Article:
Three inmates have been killed at the Saguaro Correctional Center in Arizona in the past 10 years — as many as in the entire Kansas prison system.
Some inmates at Saguaro have suffered an infection called “valley fever.” And some lawmakers in Hawaii — the private prison’s big customer — are thinking about how to get their people out.
Hundreds of Kansas inmates will arrive there soon.
Gov. Laura Kelly’s administration turned to private prison operator CoreCivic, which owns Saguaro, to hold inmates as Kansas struggles with prison overcrowding. The state will pay $74.76 a day for each inmate — 360 initially and up to 600 eventually.
Interviews with criminal justice experts and advocates familiar with Saguaro, as well as court documents, reveal deep concerns with the prison – especially among Hawaiians, whose inmates have been sent there since it opened in 2007.
BEHIND OUR REPORTING
How we did this story
On Aug. 9, Kansas announced it would send hundreds of inmates to Saguaro Correctional Center in Arizona. But officials said little about the prison itself, which is operated by CoreCivic. Reporter Jonathan Shorman wanted to learn more about the facility. Read more by clicking the arrow in the upper right.
Researching history, records
After Shorman found out the prison’s main customer is Hawaii, he began researching the history of the state’s use of Saguaro and its relationship with CoreCivic. He read past news stories from Arizona and Hawaii and examined previous audits of Saguaro and reports filed under the federal Prison Rape Elimination Act.
Shorman conducted phone interviews with criminal justice experts and advocates in Hawaii. He found several sources by reading legislative testimony on bills introduced in the Hawaii Legislature that would affect the state’s use of private prisons.
Shorman also searched Arizona and federal court records to identify lawsuits filed against CoreCivic related to Saguaro.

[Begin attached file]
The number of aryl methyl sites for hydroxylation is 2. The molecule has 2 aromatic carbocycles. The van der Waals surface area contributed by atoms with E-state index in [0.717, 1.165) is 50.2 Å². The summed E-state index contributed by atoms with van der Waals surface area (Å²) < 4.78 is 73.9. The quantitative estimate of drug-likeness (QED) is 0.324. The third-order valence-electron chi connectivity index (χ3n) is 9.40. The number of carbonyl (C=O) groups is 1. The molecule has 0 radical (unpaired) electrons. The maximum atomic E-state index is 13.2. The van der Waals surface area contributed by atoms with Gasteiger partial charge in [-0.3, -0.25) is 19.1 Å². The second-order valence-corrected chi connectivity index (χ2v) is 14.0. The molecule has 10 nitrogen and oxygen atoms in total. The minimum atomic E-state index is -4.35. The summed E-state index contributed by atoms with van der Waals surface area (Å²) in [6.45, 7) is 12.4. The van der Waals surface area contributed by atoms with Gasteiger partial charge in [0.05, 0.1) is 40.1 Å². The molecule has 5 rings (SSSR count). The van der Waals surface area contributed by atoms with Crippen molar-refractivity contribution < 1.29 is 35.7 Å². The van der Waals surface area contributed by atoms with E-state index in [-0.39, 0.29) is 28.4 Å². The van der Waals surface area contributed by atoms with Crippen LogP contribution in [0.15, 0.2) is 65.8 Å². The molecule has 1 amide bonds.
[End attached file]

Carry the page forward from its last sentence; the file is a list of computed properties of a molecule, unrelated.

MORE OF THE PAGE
Toward the end of his reporting, Shorman reached out to both CoreCivic and the Kansas Department of Corrections with questions about Saguaro. Their answers are incorporated into the story.
They question security at Saguaro after multiple episodes of deadly violence. They also say the prison’s location makes maintaining ties to home and family difficult for Hawaiian inmates, concerns already voiced by the families of Kansas inmates.
“Don’t go there,” said Meda Chesney-Lind, president of the American Society of Criminology and a professor at the University of Hawaii.
“Find other ways to handle whatever your prison overpopulation is … because the unintended consequences are terrible,” she said.
Kansas corrections officials say private prisons aren’t ideal but that they have limited options as they deal with a state prison system that has too many inmates and not enough beds and staff.
Formerly Corrections Corporation of America, CoreCivic is the country’s oldest and largest for-profit private prison operation. Over the years it has faced scrutiny and criticism for the substandard conditions in some of its facilities.
Recently, CoreCivic has come under fire for housing people held by Immigration and Customs Enforcement. It also operates the Leavenworth Detention Center, a federal facility in Kansas where prosecutors are alleged to have listened to calls between inmates and attorneys. CoreCivic and its phone provider reached a $1.45 million settlement with detainees this week.
Both Kansas and CoreCivic emphasize oversight measures in the contract, such as Kansas’s ability to access the prison at any time. Hawaii’s contract allows for access at “all reasonable times.”
“CoreCivic cares deeply about every person in our care, and we work hard to ensure those in our facilities are treated respectfully and humanely,” company spokesman Brandon Bissell said in a statement.
Saguaro inmates murdered
Within the last 10 years, three Hawaii inmates were murdered by other inmates at the prison.
By contrast, three Kansas inmates were killed by another person in the entire state prison system in the past 10 years, according to state records.